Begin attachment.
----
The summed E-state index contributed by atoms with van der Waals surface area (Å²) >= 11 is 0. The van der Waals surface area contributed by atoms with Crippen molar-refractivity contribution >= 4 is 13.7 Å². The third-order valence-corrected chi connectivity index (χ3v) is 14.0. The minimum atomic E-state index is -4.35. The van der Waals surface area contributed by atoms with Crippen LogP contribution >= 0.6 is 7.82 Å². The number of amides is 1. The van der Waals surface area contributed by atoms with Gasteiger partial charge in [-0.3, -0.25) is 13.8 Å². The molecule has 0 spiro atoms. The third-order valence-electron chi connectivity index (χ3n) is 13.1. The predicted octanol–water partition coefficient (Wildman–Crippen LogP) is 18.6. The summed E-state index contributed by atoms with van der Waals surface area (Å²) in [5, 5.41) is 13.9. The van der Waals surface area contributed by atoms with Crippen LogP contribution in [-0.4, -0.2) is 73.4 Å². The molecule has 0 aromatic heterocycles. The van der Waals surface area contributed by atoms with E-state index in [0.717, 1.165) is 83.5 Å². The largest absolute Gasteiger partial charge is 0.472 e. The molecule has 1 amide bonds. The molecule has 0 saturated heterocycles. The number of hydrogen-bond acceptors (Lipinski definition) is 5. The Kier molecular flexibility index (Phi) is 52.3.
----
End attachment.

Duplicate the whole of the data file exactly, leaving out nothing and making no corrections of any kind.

The summed E-state index contributed by atoms with van der Waals surface area (Å²) >= 11 is 0. The van der Waals surface area contributed by atoms with Crippen molar-refractivity contribution >= 4 is 13.7 Å². The third-order valence-corrected chi connectivity index (χ3v) is 14.0. The minimum atomic E-state index is -4.35. The van der Waals surface area contributed by atoms with Crippen LogP contribution >= 0.6 is 7.82 Å². The number of amides is 1. The van der Waals surface area contributed by atoms with Gasteiger partial charge in [-0.3, -0.25) is 13.8 Å². The molecule has 0 spiro atoms. The third-order valence-electron chi connectivity index (χ3n) is 13.1. The predicted octanol–water partition coefficient (Wildman–Crippen LogP) is 18.6. The summed E-state index contributed by atoms with van der Waals surface area (Å²) in [5, 5.41) is 13.9. The van der Waals surface area contributed by atoms with Crippen LogP contribution in [-0.4, -0.2) is 73.4 Å². The molecule has 0 aromatic heterocycles. The van der Waals surface area contributed by atoms with E-state index in [0.717, 1.165) is 83.5 Å². The largest absolute Gasteiger partial charge is 0.472 e. The molecule has 1 amide bonds. The molecule has 0 saturated heterocycles. The number of hydrogen-bond acceptors (Lipinski definition) is 5. The Kier molecular flexibility index (Phi) is 52.3.